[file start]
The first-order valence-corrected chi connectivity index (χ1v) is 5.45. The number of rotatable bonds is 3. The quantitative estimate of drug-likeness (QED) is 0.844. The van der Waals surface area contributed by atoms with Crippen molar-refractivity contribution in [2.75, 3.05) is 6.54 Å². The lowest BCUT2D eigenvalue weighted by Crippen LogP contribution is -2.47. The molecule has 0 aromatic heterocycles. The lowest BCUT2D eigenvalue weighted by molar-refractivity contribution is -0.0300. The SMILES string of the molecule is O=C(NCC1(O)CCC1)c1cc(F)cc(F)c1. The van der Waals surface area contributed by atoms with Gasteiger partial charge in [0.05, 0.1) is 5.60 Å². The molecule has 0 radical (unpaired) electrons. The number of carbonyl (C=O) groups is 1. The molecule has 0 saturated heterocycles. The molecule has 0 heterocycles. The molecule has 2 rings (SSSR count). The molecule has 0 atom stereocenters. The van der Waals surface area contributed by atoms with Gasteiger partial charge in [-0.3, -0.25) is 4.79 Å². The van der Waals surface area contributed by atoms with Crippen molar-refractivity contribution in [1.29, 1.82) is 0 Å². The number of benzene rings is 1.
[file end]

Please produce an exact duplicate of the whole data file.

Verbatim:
The first-order valence-corrected chi connectivity index (χ1v) is 5.45. The number of rotatable bonds is 3. The quantitative estimate of drug-likeness (QED) is 0.844. The van der Waals surface area contributed by atoms with Crippen molar-refractivity contribution in [2.75, 3.05) is 6.54 Å². The lowest BCUT2D eigenvalue weighted by Crippen LogP contribution is -2.47. The molecule has 0 aromatic heterocycles. The lowest BCUT2D eigenvalue weighted by molar-refractivity contribution is -0.0300. The SMILES string of the molecule is O=C(NCC1(O)CCC1)c1cc(F)cc(F)c1. The van der Waals surface area contributed by atoms with Gasteiger partial charge in [0.05, 0.1) is 5.60 Å². The molecule has 0 radical (unpaired) electrons. The number of carbonyl (C=O) groups is 1. The molecule has 0 saturated heterocycles. The molecule has 0 heterocycles. The molecule has 2 rings (SSSR count). The molecule has 0 atom stereocenters. The van der Waals surface area contributed by atoms with Gasteiger partial charge in [-0.3, -0.25) is 4.79 Å². The van der Waals surface area contributed by atoms with Crippen molar-refractivity contribution in [1.29, 1.82) is 0 Å². The number of benzene rings is 1.